The South African department of science and technology is running a Hydrogen fuel cell technology initiative and it is succeeding in trying to provide standby power in some schools in the Eastern Cape. The power which is generated by the fuel cells is used to support basic energy requirements such as, charging stations for tablets, fax machines and computers.
This initiative is part of a project led by the Department of Science and Technology, of which it has partnered with the private sector to use hydrogen fuel cell technology in three schools in Cofimvaba, namely, St Marks Junior Secondary School, Arthur Mfebe Senior Secondary School and Mvuzo Junior Secondary School.
“Success stories from other countries, like Japan, indicate that active public-private partnerships are critical in supporting the uptake of emerging technologies.” minister of Science and Technology, Naledi Pandor said.
Giant mining company, Anglo American Platinum sponsored three platinum-based fuel cell systems, including installation and ongoing maintenance and operations. Air Products is supplying the hydrogen fuel requirements, while Clean Energy Investments, a South African company co-owned by the department and Anglo American Platinum, commissioned the fuel cells to bring standby power to the schools.
“The knowledge and experience gained from the Cofimvaba pilot project and others taking place throughout the country will not only promote awareness of the technology, but will assist in creating a market for technologies that are being developed through the Hydrogen South Africa [HySA] programme,” Pandor said.
Meanwhile, HySA focuses on the development of high-value hydrogen fuel cell technology products that promote the beneficiation of the platinum group metals and has three centres of competence, focusing on catalysis, infrastructure and systems integration.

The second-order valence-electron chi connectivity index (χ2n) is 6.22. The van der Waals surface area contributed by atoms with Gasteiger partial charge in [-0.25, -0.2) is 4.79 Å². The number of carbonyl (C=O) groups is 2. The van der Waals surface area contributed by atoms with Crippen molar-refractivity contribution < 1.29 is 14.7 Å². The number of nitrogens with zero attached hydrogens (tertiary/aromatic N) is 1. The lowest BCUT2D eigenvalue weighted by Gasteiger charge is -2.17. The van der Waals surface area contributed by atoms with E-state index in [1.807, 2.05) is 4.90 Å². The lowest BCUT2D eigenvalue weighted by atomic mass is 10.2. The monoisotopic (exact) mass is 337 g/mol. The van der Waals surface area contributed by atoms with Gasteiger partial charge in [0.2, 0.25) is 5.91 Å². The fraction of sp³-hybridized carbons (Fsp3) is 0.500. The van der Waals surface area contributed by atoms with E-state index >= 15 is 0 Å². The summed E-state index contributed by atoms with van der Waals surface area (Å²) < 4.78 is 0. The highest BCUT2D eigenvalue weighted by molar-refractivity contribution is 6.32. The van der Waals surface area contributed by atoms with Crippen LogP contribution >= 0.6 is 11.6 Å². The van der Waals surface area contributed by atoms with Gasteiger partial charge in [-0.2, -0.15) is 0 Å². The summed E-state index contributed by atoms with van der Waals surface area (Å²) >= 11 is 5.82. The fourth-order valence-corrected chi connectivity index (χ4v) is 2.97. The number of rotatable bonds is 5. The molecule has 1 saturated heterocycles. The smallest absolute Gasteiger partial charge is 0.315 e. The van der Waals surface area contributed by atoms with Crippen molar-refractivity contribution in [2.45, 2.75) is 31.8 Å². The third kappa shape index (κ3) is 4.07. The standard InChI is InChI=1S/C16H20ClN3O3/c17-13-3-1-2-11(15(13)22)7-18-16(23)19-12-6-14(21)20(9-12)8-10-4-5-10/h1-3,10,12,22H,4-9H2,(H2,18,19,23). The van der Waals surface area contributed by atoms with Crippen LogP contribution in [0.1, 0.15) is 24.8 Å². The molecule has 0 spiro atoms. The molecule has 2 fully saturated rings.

Anglo Platinum, together with the Young Engineers and Scientists of Africa (Yesa) group and the South African Agency for Science and Technology Advancement (Saasta), has developed an educational programme that has been rolled out to schools in the area, teaching pupils about the science of fuel cells. To date, 3 500 schoolchildren from Grade R to Grade 12 at 26 schools in the region have benefited from this programme.
Head of marketing of Anglo American Platinum, Andrew hinkly said: “This collaboration provides the opportunity to demonstrate not only the technical ability of platinum-based fuel cells to power rural schools, but also contributes to the improvement of the quality of teaching and learning in a rural context.”
Gavin Coetzer of Clean Energy Investments, added: “As technology is incorporated into the education environment, power stability at schools is essential. Fuel cell standby power solutions are efficient, reliable, safe and, most importantly, quiet, ensuring a non-intrusive standby”
Officially launched on 12 June, Science and Technology Minister Naledi Pandor noted that the Cofimvaba initiative demonstrated that collaboration between the public and private sectors was essential to improving living conditions.